Firecrests are here!
Published: 18 June 2019
Daphne Pleace writes stories about Sharpham - here she interviews ornithologist Mike Langman about the Firecrests heard on the Dusk Chorus walk here in May.
Tiny birds spotted at Sharpham
Along with a dozen or so other lucky individuals, I recently enjoyed a Dusk Chorus Walk here in Sharpham’s wonderful grounds. There were many treats: you can read the full story here, but our leader, Mike Langman, was particularly excited to discover a Firecrest singing in the car park; then later, as we walked through woodlands, another one!
A few days after the walk, I caught up with Mike to find out about Firecrests, our second smallest British bird after the Goldcrest.
Both birds are named for their bright orange (Firecrest) and yellow (Goldcrest) head stripes which they flare into Mohican-style crests for display or defence. The tiny Firecrest is just ten centimetres long and weighs about the same as a teaspoon of sugar. I wanted to ask Mike why he’d been so excited.
“The Firecrest is not a common bird in the UK. We used to only see them in the south of England as scarce passage migrants, if we saw them at all, but we had our first breeding success recorded very close to here in 2014. And it’s my first time finding them in the grounds of Sharpham.”
I was intrigued. We’re hearing so many bad news stories about wildlife in trouble, this sounded like good news. I wanted to know more. I asked Mike where exactly the Firecrests had successfully raised young.
“A few years back when I was County Recorder for Devon we first heard singing males on National Trust land at Greenway, and now numbers are increasing and spreading throughout the Dart Valley. I’m convinced they must be breeding successfully in more places in South Devon too…maybe even at Sharpham itself. There were definitely at least two different males singing to set up - or defend - territories on the Dusk Chorus evening.”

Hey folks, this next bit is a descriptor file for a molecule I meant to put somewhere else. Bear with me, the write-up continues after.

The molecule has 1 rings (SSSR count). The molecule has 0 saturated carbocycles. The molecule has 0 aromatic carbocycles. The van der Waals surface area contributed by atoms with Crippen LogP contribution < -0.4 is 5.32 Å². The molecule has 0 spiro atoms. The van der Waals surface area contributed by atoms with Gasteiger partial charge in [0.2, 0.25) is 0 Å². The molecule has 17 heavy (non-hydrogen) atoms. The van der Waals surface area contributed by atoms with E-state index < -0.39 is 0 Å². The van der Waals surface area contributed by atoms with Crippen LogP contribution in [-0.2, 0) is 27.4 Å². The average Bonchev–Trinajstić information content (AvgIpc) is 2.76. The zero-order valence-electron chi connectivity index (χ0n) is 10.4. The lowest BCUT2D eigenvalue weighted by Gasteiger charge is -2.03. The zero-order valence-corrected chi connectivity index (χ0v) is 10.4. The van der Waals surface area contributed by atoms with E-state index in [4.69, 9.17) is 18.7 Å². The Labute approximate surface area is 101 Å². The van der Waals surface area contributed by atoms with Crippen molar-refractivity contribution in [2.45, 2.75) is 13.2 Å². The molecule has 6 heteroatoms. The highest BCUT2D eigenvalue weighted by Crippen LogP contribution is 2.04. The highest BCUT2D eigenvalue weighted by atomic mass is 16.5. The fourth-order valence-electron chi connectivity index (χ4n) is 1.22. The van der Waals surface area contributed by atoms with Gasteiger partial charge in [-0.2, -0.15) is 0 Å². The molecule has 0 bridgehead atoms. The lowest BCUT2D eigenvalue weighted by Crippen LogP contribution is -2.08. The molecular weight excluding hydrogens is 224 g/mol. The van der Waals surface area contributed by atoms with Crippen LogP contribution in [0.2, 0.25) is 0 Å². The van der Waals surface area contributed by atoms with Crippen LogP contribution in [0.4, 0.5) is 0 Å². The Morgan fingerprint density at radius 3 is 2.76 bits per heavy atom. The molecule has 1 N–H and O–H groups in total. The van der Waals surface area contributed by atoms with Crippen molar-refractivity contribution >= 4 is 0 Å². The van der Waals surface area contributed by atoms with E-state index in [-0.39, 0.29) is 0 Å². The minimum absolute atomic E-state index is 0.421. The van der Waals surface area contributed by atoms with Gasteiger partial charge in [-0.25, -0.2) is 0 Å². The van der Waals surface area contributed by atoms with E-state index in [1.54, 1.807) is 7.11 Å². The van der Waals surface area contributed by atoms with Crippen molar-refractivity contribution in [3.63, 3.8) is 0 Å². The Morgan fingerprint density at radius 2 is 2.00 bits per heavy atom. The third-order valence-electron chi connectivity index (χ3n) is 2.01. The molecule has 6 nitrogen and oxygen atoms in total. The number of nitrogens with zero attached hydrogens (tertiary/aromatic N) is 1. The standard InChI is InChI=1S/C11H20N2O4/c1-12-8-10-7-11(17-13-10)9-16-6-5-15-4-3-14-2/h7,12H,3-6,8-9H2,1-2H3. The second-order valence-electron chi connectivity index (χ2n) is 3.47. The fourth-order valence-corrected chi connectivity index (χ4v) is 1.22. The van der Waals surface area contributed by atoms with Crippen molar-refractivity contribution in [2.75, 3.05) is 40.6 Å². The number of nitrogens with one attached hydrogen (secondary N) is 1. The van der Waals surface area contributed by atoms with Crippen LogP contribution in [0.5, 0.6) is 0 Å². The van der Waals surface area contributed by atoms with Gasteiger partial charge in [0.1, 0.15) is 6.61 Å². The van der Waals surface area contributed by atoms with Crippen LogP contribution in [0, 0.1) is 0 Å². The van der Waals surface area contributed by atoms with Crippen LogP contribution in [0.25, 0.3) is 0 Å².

The song itself is not as loud or attractive as many of our other birds: in fact, it is such a high-pitched sound that some people can’t hear it at all, so it was good we had Mike to draw our attention to the sound.
The tiny bird is quite hard to spot too, as it searches for insects on the underside of leaves. I managed neither sighting nor hearing, but it was still lovely to know they were there, thriving, and enjoying Sharpham.
I wondered if this was a Climate Change gain, instead of the losses we hear about. Mike said this might well be the case since milder winters encourage the birds to stay in the UK, rather than migrating south. Birds born here are more likely to stay too.
Mike explained that Firecrests enjoy the winter evergreen-rich habitats of the Dart valley - ivy and holly being favoured plants.
So perhaps there’ll be a new bird appearing on Christmas cards near you… move over you Robins, Wrens and Goldcrests… make room for the Firecrest.
Pictures by Mike Langman
Learn more about our forthcoming Marsh & Estuary Bird Walk here
Find out about all our nature and wildlife events here: www.sharphamtrust.org/events
Daphne is a volunteer story-teller for the Sharpham Trust. She blogs at www.daphnepleace.co.uk/blog